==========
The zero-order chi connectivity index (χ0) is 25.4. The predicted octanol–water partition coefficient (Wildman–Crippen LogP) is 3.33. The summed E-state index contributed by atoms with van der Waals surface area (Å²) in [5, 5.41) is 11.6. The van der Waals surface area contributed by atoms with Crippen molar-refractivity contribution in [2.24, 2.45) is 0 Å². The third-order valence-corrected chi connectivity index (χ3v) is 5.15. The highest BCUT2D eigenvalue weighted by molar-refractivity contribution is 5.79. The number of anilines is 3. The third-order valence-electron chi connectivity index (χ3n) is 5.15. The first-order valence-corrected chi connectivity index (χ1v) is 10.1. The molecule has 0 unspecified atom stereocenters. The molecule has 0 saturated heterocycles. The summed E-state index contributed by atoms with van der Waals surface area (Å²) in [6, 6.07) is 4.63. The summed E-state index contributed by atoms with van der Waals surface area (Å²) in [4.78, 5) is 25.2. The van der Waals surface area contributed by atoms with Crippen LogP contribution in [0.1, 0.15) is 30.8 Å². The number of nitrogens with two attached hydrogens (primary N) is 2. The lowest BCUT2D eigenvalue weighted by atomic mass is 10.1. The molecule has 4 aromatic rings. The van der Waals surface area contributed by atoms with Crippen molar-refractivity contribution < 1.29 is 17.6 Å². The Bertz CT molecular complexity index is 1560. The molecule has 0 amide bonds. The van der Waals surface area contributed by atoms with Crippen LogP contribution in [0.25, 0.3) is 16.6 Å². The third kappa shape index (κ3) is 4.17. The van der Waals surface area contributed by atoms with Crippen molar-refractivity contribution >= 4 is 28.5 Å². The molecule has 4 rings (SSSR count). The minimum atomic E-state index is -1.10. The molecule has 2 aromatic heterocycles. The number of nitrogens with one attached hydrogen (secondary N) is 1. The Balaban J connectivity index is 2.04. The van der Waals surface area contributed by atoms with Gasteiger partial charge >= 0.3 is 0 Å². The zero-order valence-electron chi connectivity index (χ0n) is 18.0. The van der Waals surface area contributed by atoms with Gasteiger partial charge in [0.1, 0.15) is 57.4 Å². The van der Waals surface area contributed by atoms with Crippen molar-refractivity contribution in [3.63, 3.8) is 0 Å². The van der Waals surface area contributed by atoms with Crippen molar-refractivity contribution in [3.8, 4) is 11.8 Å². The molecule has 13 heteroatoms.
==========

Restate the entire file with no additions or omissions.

The zero-order chi connectivity index (χ0) is 25.4. The predicted octanol–water partition coefficient (Wildman–Crippen LogP) is 3.33. The summed E-state index contributed by atoms with van der Waals surface area (Å²) in [5, 5.41) is 11.6. The van der Waals surface area contributed by atoms with Crippen molar-refractivity contribution in [2.24, 2.45) is 0 Å². The third-order valence-corrected chi connectivity index (χ3v) is 5.15. The highest BCUT2D eigenvalue weighted by molar-refractivity contribution is 5.79. The number of anilines is 3. The third-order valence-electron chi connectivity index (χ3n) is 5.15. The first-order valence-corrected chi connectivity index (χ1v) is 10.1. The molecule has 0 unspecified atom stereocenters. The molecule has 0 saturated heterocycles. The summed E-state index contributed by atoms with van der Waals surface area (Å²) in [6, 6.07) is 4.63. The summed E-state index contributed by atoms with van der Waals surface area (Å²) in [4.78, 5) is 25.2. The van der Waals surface area contributed by atoms with Crippen LogP contribution in [0.1, 0.15) is 30.8 Å². The number of nitrogens with two attached hydrogens (primary N) is 2. The lowest BCUT2D eigenvalue weighted by atomic mass is 10.1. The molecule has 4 aromatic rings. The van der Waals surface area contributed by atoms with Crippen molar-refractivity contribution < 1.29 is 17.6 Å². The Bertz CT molecular complexity index is 1560. The molecule has 0 amide bonds. The van der Waals surface area contributed by atoms with Crippen LogP contribution in [0.25, 0.3) is 16.6 Å². The third kappa shape index (κ3) is 4.17. The van der Waals surface area contributed by atoms with Crippen molar-refractivity contribution >= 4 is 28.5 Å². The molecule has 4 rings (SSSR count). The minimum atomic E-state index is -1.10. The molecule has 2 aromatic heterocycles. The number of nitrogens with one attached hydrogen (secondary N) is 1. The Balaban J connectivity index is 2.04. The van der Waals surface area contributed by atoms with Gasteiger partial charge >= 0.3 is 0 Å². The zero-order valence-electron chi connectivity index (χ0n) is 18.0. The van der Waals surface area contributed by atoms with Gasteiger partial charge in [0.1, 0.15) is 57.4 Å². The van der Waals surface area contributed by atoms with Crippen molar-refractivity contribution in [3.63, 3.8) is 0 Å². The van der Waals surface area contributed by atoms with Crippen molar-refractivity contribution in [3.8, 4) is 11.8 Å². The molecule has 13 heteroatoms.